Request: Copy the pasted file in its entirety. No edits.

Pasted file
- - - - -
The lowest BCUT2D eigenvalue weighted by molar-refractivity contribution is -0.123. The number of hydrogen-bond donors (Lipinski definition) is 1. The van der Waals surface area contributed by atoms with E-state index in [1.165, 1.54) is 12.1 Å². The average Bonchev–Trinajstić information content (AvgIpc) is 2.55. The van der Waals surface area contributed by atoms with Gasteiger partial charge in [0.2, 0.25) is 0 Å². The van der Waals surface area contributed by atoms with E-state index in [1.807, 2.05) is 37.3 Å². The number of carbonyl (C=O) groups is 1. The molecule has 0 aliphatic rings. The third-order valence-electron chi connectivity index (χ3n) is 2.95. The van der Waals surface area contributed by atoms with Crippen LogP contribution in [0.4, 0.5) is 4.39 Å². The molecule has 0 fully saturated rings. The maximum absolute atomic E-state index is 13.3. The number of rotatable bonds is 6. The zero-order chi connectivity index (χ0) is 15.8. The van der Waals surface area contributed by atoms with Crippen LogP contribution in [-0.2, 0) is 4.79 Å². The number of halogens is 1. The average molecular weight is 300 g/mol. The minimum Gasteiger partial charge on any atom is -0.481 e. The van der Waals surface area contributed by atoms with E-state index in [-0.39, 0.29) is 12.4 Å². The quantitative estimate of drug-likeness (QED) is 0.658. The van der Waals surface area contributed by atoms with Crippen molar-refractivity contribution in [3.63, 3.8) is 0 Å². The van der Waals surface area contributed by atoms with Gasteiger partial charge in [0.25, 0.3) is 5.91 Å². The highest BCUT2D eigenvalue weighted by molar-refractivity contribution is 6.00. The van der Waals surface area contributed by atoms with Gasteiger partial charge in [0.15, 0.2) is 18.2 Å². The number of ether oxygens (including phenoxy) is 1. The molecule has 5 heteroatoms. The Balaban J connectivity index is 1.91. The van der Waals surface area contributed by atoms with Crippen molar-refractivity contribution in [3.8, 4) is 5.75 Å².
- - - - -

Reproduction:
The lowest BCUT2D eigenvalue weighted by molar-refractivity contribution is -0.123. The number of hydrogen-bond donors (Lipinski definition) is 1. The van der Waals surface area contributed by atoms with E-state index in [1.165, 1.54) is 12.1 Å². The average Bonchev–Trinajstić information content (AvgIpc) is 2.55. The van der Waals surface area contributed by atoms with Gasteiger partial charge in [0.2, 0.25) is 0 Å². The van der Waals surface area contributed by atoms with E-state index in [1.807, 2.05) is 37.3 Å². The number of carbonyl (C=O) groups is 1. The molecule has 0 aliphatic rings. The third-order valence-electron chi connectivity index (χ3n) is 2.95. The van der Waals surface area contributed by atoms with Crippen LogP contribution in [0.4, 0.5) is 4.39 Å². The molecule has 0 fully saturated rings. The maximum absolute atomic E-state index is 13.3. The number of rotatable bonds is 6. The zero-order chi connectivity index (χ0) is 15.8. The van der Waals surface area contributed by atoms with Crippen LogP contribution in [-0.2, 0) is 4.79 Å². The number of halogens is 1. The average molecular weight is 300 g/mol. The minimum Gasteiger partial charge on any atom is -0.481 e. The van der Waals surface area contributed by atoms with E-state index in [-0.39, 0.29) is 12.4 Å². The quantitative estimate of drug-likeness (QED) is 0.658. The van der Waals surface area contributed by atoms with Crippen molar-refractivity contribution in [3.63, 3.8) is 0 Å². The van der Waals surface area contributed by atoms with Gasteiger partial charge in [0.25, 0.3) is 5.91 Å². The highest BCUT2D eigenvalue weighted by molar-refractivity contribution is 6.00. The van der Waals surface area contributed by atoms with Gasteiger partial charge in [0.15, 0.2) is 18.2 Å². The number of ether oxygens (including phenoxy) is 1. The molecule has 5 heteroatoms. The Balaban J connectivity index is 1.91. The van der Waals surface area contributed by atoms with Crippen molar-refractivity contribution in [3.8, 4) is 5.75 Å².